Alongside Steve Granick’s paper below on the hydrophobic gap, I should have mentioned a study by Harald Reichert of the MPI in Stuttgart and colleagues, published in PNAS in December, which comes to much the same conclusions: X-ray reflectivity shows a definite depletion layer for water against an alkylsilane monolayer. They’re not able to pin down the width of the gap beyond limiting it to 1-6 Å, but the integrated density deficit (density x width) is 1.1 Å g/cm3 – and like Granick et al., they rule out the possibly influence of dissolved gases forming nanobubbles.
Even more gratifyingly, this is now accompanied by a study in Langmuir
by Marco Maccarini at McGill and colleagues, which uses neutron reflectivity to probe density depletions at solid-liquid interfaces for both water and non-polar liquids, the latter in contact with hydrophilic surfaces. This is precisely the sort of comparison that has been previously neglected: rather than focusing on water as something unusual, we need to establish to what extent it behaves just as other liquids do. And indeed Maccarini et al. find that a solvophobic gap is a quite general phenomenon: they say “The results show that the density deficit of a fluid in the boundary layer is not unique to aqueous solid-liquid interfaces but is more general and correlated with the affinity of the liquid to the solid surface.”
This all seems to add up to a rather consistent and satisfying story. But I remain troubled by one thing. Work in this area generally seems to posit the problem as one motivated by previous contradictions and discrepancies in the experimental data but about which we can say nothing that is not empirical. Being led by experiment seems like a good principle; but there is a well established literature on the theory of inhomogeneous fluids and their behaviour at surfaces, with which these discussions rarely connect. This theoretical work provides a general framework for thinking about the problem which does not immediately plunge into considerations of hydrophobicity, dangling hydrogen bonds and so on but starts, as it should, from consideration of wetting and contact angles, and the structure of simple liquids. (Maccarini et al. do touch on this.) The prediction for hard spheres against hard walls – that is, purely repulsive (contact) forces – is clear: the density profile is oscillatory, with a sharp peak at 1r (r = molecular radius) and decaying oscillations with a period of around 2r after that. In other words, there is molecular layering due solely to packing effects, even before one starts to take attractive forces into account. The question is how this picture is modified for more realistic fluids. A Lennard-Jones potential gives something similar – the short-ranged repulsion dominates the structure. Density functional theories show similar density profiles, with the layering getting flattened out as the reduced temperature T/Tc starts to approach 1. Getting appreciable depletion – partial drying – near the surface requires rather large contact angles, as I recall (this was 20 years ago).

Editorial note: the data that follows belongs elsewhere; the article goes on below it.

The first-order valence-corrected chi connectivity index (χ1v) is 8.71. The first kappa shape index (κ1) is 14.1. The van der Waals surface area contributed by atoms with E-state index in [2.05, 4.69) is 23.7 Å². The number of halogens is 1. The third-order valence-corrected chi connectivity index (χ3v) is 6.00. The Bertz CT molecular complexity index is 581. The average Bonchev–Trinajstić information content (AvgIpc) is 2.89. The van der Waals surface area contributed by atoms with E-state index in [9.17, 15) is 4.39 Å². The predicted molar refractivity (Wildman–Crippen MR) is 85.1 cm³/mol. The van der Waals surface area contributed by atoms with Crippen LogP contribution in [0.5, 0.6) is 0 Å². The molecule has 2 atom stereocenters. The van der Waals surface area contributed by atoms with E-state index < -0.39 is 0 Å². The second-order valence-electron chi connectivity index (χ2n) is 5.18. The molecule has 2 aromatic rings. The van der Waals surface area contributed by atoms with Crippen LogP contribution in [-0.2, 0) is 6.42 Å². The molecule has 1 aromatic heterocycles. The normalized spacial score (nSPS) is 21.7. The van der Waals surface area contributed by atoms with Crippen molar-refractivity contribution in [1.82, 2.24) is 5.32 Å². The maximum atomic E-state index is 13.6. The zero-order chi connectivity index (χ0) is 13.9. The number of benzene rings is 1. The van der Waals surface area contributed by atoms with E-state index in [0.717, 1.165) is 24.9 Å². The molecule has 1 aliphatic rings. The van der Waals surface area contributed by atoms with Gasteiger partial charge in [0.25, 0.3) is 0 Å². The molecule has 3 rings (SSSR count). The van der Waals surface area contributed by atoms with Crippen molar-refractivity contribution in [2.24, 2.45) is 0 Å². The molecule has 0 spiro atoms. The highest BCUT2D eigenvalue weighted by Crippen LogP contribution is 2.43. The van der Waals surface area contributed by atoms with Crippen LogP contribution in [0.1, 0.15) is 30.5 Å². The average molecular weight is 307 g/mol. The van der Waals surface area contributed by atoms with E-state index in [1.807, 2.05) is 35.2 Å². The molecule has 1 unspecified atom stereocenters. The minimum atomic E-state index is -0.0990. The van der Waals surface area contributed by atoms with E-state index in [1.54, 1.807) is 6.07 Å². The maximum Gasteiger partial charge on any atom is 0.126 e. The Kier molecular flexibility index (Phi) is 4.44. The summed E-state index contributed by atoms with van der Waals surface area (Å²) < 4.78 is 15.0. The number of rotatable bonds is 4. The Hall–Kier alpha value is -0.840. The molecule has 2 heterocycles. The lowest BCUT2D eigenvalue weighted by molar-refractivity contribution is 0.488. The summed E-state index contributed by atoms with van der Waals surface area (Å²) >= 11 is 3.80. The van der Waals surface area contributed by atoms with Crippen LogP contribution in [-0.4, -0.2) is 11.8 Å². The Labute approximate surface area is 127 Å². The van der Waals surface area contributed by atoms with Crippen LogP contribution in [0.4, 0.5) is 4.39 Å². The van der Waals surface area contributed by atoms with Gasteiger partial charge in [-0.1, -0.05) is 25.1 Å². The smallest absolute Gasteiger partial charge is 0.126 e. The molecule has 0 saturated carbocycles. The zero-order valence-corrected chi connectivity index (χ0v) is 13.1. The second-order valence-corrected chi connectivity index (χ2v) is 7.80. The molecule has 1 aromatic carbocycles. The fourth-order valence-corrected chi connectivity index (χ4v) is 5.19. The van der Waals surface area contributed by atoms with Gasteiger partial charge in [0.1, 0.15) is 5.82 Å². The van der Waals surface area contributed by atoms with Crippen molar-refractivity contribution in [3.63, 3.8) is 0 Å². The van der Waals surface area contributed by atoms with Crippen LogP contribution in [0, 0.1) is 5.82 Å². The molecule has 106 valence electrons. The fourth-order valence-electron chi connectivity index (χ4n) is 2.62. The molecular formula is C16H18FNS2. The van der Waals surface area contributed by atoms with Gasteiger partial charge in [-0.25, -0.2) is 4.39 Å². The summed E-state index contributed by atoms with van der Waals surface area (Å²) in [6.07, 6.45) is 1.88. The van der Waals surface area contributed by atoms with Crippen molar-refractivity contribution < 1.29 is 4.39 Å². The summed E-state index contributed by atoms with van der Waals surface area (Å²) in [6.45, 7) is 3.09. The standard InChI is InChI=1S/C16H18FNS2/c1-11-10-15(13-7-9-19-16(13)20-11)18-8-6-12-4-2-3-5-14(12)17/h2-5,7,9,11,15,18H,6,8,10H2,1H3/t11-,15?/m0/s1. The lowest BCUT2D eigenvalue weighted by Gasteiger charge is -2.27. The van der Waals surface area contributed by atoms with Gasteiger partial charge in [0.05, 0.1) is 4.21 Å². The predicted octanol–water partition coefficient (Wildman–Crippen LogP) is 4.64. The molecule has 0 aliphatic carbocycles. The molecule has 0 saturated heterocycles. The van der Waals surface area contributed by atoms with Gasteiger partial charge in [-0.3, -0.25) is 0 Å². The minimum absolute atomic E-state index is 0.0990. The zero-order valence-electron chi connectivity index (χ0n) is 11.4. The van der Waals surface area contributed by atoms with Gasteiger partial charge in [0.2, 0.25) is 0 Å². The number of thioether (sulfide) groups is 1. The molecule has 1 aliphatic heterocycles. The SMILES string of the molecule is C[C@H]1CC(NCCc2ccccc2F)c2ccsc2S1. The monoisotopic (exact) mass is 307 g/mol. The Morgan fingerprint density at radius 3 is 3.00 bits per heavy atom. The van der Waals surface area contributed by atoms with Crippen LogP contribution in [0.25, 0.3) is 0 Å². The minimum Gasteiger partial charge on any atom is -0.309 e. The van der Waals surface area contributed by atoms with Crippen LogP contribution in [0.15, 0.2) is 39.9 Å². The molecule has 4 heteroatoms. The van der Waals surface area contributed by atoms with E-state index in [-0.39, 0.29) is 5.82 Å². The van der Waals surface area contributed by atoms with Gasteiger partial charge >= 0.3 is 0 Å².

Now, the directionality of the hydrogen bond in water may well change this picture in significant ways, but it seems logical to me to start with the expectations for a simple liquid and to go gradually from there to the complexities of water, so that we can see what is generic and what is not. So I’m keen to see these illuminating new results cast in the context of the theory of inhomogeneous fluids, so that we can start to develop a unified view and not treat water as a unique case, nor indeed enshrine the concept of a ‘depletion layer’ without relating it to our understanding of wetting and drying phenomena. The study by Maccarini et al. is a step in that direction.